We found this sign at about 5 miles into the trail.
It was at the turn off from the Highline Trail to Naturalist Basin.
You can tell from the broken glass, that this had probably angered a few Kamas locals.
It would have been useful information at the Butterfly trailhead.
I heard the reason was the wood was getting scarce in Naturalist Basin.
From around 3 miles into the west end of the Highline Trail
looking northeast toward Agassiz Peak.
From near the turnoff to Packard Lake,
Looking northeast toward Agassiz Peak 12,428', from the Highline Trail
Looking northeast toward the meadow at the entrance to Naturalist Basin.
To the left is the trail to the Morat Lakes and to the right is the trail to Jordan Lake.
From the ridge between Agassiz Peak and Spread Eagle Peak,
looking east over Naturalist Basin. Shaler Lake is visible below.
From the East Morat Lake looking southwest toward Agassiz Peak.
The tier above is home to Blue Lake, and is only a 10 minute jaunt from the Morat Lakes.
Looking west toward Peak 11,641' from East Morat Lake.
Looking northwest up to Agassiz Peak Summit, 12,428 feet above sea level.
From West Morat Lake looking southwest towards the base of Peak 11,641'
From West Morat Lake looking north. Agassiz Peak is visible above.
It was a very placid, reflective lake.
Can you see where the bank ends and the lake begins?
From Blue Lake looking towards the ridge between Agassiz and Spread Eagle.
The Peak in the middle is unnamed 11,647', and according to my calculations,
should give the best view of Naturalist Basin, too bad I didn't make it there.
From the southeast end of Blue Lake looking northwest toward Agassiz Peak.
Looking west over Blue Lake toward Peak 11,641' and Agassiz Peak 12,428'
From Blue Lake looking south.
Looking south over Blue Lake 10,940', with Peak 11,641 reflecting in it's calm waters.
Looking south over Blue Lake
Looking west towards Agassiz Peak, 1,500 feet above Blue Lake.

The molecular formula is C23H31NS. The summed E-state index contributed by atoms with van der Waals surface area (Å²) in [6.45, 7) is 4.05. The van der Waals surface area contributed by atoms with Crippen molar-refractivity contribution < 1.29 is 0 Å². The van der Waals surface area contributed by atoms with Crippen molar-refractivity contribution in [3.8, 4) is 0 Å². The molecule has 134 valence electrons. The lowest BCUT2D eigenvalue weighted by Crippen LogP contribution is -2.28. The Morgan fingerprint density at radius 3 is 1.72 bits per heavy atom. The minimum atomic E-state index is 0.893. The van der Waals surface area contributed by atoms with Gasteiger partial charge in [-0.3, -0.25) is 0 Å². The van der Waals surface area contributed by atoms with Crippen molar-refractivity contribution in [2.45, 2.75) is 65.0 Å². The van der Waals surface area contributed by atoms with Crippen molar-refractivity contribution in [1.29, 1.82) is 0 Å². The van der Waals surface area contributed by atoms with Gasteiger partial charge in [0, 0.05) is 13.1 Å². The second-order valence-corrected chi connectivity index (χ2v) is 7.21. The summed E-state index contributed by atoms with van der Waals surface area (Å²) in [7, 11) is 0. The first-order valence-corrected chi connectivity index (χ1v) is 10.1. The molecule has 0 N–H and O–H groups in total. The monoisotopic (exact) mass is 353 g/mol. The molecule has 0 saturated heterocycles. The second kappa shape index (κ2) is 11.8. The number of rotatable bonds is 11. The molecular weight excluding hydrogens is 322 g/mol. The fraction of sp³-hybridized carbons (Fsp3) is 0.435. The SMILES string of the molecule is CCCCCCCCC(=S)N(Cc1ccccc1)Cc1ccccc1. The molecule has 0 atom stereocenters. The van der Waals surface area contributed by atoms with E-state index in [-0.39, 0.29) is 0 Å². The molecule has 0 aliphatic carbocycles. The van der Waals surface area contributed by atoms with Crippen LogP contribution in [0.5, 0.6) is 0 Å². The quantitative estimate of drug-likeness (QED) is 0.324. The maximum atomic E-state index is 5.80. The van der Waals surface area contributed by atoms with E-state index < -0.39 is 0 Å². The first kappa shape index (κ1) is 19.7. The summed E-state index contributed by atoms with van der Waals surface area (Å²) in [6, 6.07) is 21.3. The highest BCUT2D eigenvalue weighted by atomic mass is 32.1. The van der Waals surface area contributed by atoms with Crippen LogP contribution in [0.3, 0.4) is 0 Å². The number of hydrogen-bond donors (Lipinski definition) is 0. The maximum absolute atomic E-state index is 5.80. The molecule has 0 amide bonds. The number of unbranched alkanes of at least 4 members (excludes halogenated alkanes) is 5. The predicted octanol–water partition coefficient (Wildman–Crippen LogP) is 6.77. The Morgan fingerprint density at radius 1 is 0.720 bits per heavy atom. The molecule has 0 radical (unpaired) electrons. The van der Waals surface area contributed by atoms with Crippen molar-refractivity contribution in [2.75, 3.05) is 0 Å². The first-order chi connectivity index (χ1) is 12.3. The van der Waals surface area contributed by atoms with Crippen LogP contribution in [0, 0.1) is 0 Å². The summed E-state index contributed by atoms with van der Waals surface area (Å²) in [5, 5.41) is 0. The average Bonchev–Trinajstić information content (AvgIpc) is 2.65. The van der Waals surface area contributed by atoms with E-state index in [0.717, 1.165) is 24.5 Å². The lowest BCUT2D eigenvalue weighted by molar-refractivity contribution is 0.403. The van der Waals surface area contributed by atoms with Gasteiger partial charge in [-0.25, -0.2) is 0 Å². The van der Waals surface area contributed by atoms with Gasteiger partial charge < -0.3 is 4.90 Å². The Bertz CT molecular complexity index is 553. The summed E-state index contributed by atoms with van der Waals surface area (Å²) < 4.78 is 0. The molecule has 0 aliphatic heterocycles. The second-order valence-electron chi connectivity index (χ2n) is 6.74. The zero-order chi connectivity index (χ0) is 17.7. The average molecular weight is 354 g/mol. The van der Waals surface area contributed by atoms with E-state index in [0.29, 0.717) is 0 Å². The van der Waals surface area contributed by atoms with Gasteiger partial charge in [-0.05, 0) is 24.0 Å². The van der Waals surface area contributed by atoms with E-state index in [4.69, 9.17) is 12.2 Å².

After climbing the peak the night before, I unwisely took the scree route down the middle.
The cliffbands 1/3 from the top were difficult and required both hands and a little climbing skill.
The rain didn't help things either.
Quartzite cliff edges on the north end of Blue Lake.
Looking west toward Agassiz Peak.
Agassiz Peak 12,428', a better view of the cliffbands.
The little white pointy rock on the right is the two pillars to which you must pass.
East Morat Lake and West Morat Lake.
Both sit on a intermediate level between Blue Lake and Jordan Lake.
The hike from these lakes up to Blue lake is only about 10 minutes.
Looking south over West Morat Lake,
with the West Grandaddy Mountains to the south.
West Morat Lake from atop the Blue Lake tier.
Looking south toward East Grandaddy Mountain 11,659' from the ridge up to Agassiz Peak.
At the base, in front of this mountain at 10,300', is one of the biggest lakes in the Uintas.
You could call it the grandaddy of the Uinta Lakes, because it's called Grandaddy Lake.
Grandaddy Lake covers over 170 acres.
Between Grandaddy Lake and Pinto Lake (4 miles north of Grandaddy)
are probably 15 large lakes and 100 small ones.
Looking down from Agassiz Peak toward Blue Lake in Naturalist Basin.
The Morat Lakes are visible on the right of Blue Lake.
On the left is LeConte Lake, you can barely see Jordan Lake